Teachers Become Certified Rocketeers
When Marshall Space Flight Center education specialists Julie Clift and Dawn Mercer helped organize and guide this year's NASA Student Launch Initiative, an educational program encouraging students to design and build their own rockets, the former teachers ended up turning the tables on themselves and became students of rocketry.
Image to right: Marshall education specialists Julie Clift, left, and Dawn Mercer show off the rocket they built and its passenger, both named "Gumby," during the design review portion of last month's Student Launch Initiative. Credit: Doug Stoffer, MSFC
The annual Initiative, hosted and sponsored by the Marshall Center in Huntsville, Ala., challenges high school students from around the United States not only to design and build a rocket, but also create a scientific payload and test the vehicle. This yearlong process culminated last month in a design review and rocket fair at Marshall and the official rocket launch in Manchester, Tenn.
Caught up in the students' excitement they'd witnessed in previous years, Clift and Mercer, who support Marshall's Academic Affairs Office as employees of AI Signal Research, Inc., decided to take on the same challenges the students faced. "We wanted to understand the basics of what is important when it comes to building a rocket and why, so we conducted our own hands-on lesson," Mercer said. "We wanted to see what these students go through."
They unveiled their surprise to the students, who gathered May 4 in Morris Auditorium at Marshall for the design review and presentations: a model rocket Clift and Mercer spent weekends building and would launch with the student-built rockets during the launch event.
Image to left: Building the rocket gave Dawn Mercer, left, and Julie Clift the same experience that students participating in their program have. Credit: Chuck Pierce, MSFC
"We wanted to learn for ourselves what steps student teams had to take to build a rocket," said Clift, a former elementary school teacher. "We couldn't build one as intricate or complex as the students', but we knew we could build a basic one to grasp the program challenges we ask students to face. We wired our rocket with an altimeter to measure how high the rocket reached, and attached our payload. Then we painted it pink."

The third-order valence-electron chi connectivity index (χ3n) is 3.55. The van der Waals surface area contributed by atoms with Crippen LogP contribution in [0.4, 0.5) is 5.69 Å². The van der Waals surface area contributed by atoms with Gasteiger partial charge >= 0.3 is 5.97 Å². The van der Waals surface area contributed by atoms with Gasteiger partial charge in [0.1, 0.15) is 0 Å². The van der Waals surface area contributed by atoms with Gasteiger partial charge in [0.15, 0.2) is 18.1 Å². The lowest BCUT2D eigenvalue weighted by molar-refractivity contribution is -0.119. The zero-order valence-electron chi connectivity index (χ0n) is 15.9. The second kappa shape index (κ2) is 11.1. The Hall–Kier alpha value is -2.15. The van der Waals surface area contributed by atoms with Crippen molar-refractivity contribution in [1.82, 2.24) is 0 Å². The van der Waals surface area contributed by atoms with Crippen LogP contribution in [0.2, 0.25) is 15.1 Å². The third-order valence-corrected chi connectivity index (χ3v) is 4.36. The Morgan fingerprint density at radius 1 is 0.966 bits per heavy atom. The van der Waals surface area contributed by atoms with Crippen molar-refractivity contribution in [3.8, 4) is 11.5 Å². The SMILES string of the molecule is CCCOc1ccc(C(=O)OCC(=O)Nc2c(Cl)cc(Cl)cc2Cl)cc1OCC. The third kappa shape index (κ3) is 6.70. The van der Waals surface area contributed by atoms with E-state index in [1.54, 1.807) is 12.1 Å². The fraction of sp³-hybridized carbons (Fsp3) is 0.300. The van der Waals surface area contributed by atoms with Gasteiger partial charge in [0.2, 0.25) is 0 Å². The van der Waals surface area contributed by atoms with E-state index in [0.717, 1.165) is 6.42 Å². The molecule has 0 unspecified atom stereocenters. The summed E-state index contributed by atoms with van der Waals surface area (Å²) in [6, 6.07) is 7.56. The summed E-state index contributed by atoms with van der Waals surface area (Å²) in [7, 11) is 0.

Mercer and Clift used an I161 model engine in their 5-foot-4-inch project. With the launch, the pair became officially certified by the National Association of Rocketry, the world's oldest and largest sport rocketry organization. Certification is granted when applicants conduct a safe and successful flight with two members of the association present as witnesses.
"Along with the 11 student rocketry teams, we had six members of the Huntsville Area Rocketry Association witness the launch," said Mercer, who taught high school science in Marietta, Ga., and Huntsville for eight years before joining Marshall in 2000. "Now we just need to send off the paperwork. I'm excited to become an official certified rocketeer."
Jim Ellis, manager of Marshall's Academic Affairs Office, is impressed with the work Clift and Mercer do.
Image to right: Clift and Mercer launched their rocket with the rest of the SLI participants. Credit: Christena Shepherd, MSFC
"Dawn and Julie took their experience with the Student Launch Initiative that extra step, so they could learn from the event and get more directly involved with the students," Ellis said. "Their initiative and their continued effort to improve as leaders of the Student Launch Initiative will make the program stronger. I am very proud of them. They have a special ability to inspire the participants to want to pursue science and math educations. I have no doubt that some of the students participating in the launch initiative will be designing, building and launching future NASA systems."
Their pink rocket was called "The Gumby" because it carried the small, green, bendable toy made famous in cartoons in the late 1950s. "The Gumby" rocket and its green passenger didn't quite reach the one-mile altitude goal set for the students, but it did soar to 2,725 feet, a little over half a mile, before falling back to Earth.
"Which was fine for us," Clift said. "We just wanted to make sure it could get off the ground and have a good flight."
Mercer agreed. "It wasn't just about putting the rocket together. As it flew, the excitement for us came from the anticipation of the parachute deployment. The chute proved we had a successful flight and could recover the rocket and payload. Plus, the kids got a big kick out of seeing us get involved and get just as excited as they do."